Ovenecká 33: ‘A Canvas for Imagination’


Objektor Architekti has recently completed the renovation of Ovenecká 33, an open-plan apartment in Prague, Czech Republic, covering about two hundred square meters. This project offers a comfortable living space and doubles as a creative hub for resident artists. Additionally, it serves as a venue for exhibitions, social gatherings, and provides a personal retreat for the owner, allowing them to personalize their living areas to match their mood and preferences.


Upon entering, one can sense a horizontal layout, with the historic building’s exterior walls serving as the only remnants of its past and a modern concrete skeleton providing essential structural support. According to the architects, the design aims to create a dynamic living space that functions as a canvas for imagination. Its ambiance is in constant flux, influenced by the time of day, the movement of the sun, and the intricate stucco patterns adorning the walls. ‘Some atmospheres are fleeting, disappearing in time, others are static, concretely experienceable and linked to the physical movement,’ describes the team.

open-plan apartment in prague integrates hidden niches, arches & intricate patterns
all images by BoysPlayNice



Inside the Objektor Architekti’s Ovenecká 33 in prague


When users first step into the house by Objektor Architekti (see more here), they are welcomed by a well-lit area where a corner stucco drinking fountain and a woven throne built into the space create a distinctive centerpiece. The neutral color scheme is complemented by a rich green undertone from the nearby bathroom. The layout flows seamlessly, progressing from the austere geometry of a bookshelf to a passageway leading into the living space.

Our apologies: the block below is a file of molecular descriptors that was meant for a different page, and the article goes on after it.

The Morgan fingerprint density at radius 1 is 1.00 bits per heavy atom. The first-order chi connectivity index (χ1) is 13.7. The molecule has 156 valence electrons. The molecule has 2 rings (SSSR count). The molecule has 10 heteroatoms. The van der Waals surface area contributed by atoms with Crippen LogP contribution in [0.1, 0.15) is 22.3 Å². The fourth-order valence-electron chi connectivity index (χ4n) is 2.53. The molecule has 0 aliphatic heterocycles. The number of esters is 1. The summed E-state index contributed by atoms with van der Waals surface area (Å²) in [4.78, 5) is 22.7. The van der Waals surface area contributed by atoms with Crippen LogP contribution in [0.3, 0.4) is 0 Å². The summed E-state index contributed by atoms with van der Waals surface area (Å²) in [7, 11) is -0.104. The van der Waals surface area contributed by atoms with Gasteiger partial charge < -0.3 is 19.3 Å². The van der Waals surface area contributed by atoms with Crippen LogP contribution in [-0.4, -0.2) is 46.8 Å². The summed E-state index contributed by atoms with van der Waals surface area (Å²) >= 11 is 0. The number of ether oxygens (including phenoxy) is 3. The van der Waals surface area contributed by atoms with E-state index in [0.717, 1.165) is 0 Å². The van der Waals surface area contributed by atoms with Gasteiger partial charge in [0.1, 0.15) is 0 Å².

The apartment is divided into three zones – a communal area, a residential space with a studio, and the owner’s bedroom. Privacy is carefully maintained through strict separation between the bedroom and the lounge area, gradually blending these atmospheres. The bedroom, with its stucco detailing and storage niches, connects to a vaulted bathroom and a walk-in closet, complete with a secret passage to the entrance hall.

open-plan apartment in prague integrates hidden niches, arches & intricate patterns
Ovenecká 33 rises within the historic building of Prague



The different zones of the apartment merge smoothly into each other, with flexible boundaries that can be adjusted for privacy using vertical sliding elements. The studio bathroom, designed within a strict square module, features a stained-glass window that bathes the space in colorful reflections, transforming neutral white into a play of vibrant shades.


The heart of the communal space is marked by a terrazzo composition with a concrete bar, complemented by movable elements that add versatility to the area. The choice of materials, including stucco, elm wood, floor screed, and concrete, showcases the embedded artifacts and design elements.

open-plan apartment in prague integrates hidden niches, arches & intricate patterns

privacy can be regulated by vertical sliding elements



‘I enjoy playing on the edges. Within the design of Ovenecká 33, we experimented with different stylistic elements and the boundaries between private and public spaces. I knew right away that I wanted to create a space that was shared, open, and permeable, while still containing hidden corners and secrets. A space where you never have to return along the same route. A space that is distinctive, yet always changing, like a gallery or theatre stage, or like me,’ shares the client. 


‘I was lucky to find an architect who understood my ideas. We incorporated various oddities and materialized childhood dreams into the minimalist base; for example, a home throne, a kitchen that looks like a cave, or a secret doorway in the library. I had the opportunity to involve various co-creators, designers, artists, and friends in our eclectic play and participate in their interventions.’

open-plan apartment in prague integrates hidden niches, arches & intricate patterns
recesses cut into the curved wall serve as display cabinets

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